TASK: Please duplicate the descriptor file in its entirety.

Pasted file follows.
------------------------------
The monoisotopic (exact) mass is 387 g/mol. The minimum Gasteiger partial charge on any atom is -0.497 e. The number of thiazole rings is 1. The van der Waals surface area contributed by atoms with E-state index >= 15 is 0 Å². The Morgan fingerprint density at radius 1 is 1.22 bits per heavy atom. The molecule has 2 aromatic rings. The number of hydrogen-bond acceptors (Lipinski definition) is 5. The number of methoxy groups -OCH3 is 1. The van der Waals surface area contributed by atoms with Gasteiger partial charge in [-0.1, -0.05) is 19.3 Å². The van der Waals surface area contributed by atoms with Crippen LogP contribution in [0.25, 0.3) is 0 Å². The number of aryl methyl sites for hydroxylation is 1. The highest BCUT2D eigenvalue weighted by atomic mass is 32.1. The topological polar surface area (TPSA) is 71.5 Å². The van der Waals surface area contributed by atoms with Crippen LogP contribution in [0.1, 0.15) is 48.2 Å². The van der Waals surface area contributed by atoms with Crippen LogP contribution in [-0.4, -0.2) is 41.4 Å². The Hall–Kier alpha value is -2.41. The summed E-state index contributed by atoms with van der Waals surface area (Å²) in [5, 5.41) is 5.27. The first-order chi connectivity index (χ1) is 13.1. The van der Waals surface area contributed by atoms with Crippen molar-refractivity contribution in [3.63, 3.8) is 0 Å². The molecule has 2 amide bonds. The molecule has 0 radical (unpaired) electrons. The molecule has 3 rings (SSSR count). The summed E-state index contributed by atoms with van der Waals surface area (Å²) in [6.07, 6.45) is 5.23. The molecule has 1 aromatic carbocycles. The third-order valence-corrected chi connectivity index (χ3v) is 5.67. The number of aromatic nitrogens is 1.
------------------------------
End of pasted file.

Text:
The monoisotopic (exact) mass is 387 g/mol. The minimum Gasteiger partial charge on any atom is -0.497 e. The number of thiazole rings is 1. The van der Waals surface area contributed by atoms with E-state index >= 15 is 0 Å². The Morgan fingerprint density at radius 1 is 1.22 bits per heavy atom. The molecule has 2 aromatic rings. The number of hydrogen-bond acceptors (Lipinski definition) is 5. The number of methoxy groups -OCH3 is 1. The van der Waals surface area contributed by atoms with Gasteiger partial charge in [-0.1, -0.05) is 19.3 Å². The van der Waals surface area contributed by atoms with Crippen LogP contribution in [0.25, 0.3) is 0 Å². The number of aryl methyl sites for hydroxylation is 1. The highest BCUT2D eigenvalue weighted by atomic mass is 32.1. The topological polar surface area (TPSA) is 71.5 Å². The van der Waals surface area contributed by atoms with Crippen LogP contribution in [0.1, 0.15) is 48.2 Å². The van der Waals surface area contributed by atoms with Crippen LogP contribution in [-0.4, -0.2) is 41.4 Å². The Hall–Kier alpha value is -2.41. The summed E-state index contributed by atoms with van der Waals surface area (Å²) in [5, 5.41) is 5.27. The first-order chi connectivity index (χ1) is 13.1. The van der Waals surface area contributed by atoms with Crippen molar-refractivity contribution in [3.63, 3.8) is 0 Å². The molecule has 2 amide bonds. The molecule has 0 radical (unpaired) electrons. The molecule has 3 rings (SSSR count). The summed E-state index contributed by atoms with van der Waals surface area (Å²) in [6.07, 6.45) is 5.23. The molecule has 1 aromatic carbocycles. The third-order valence-corrected chi connectivity index (χ3v) is 5.67. The number of aromatic nitrogens is 1.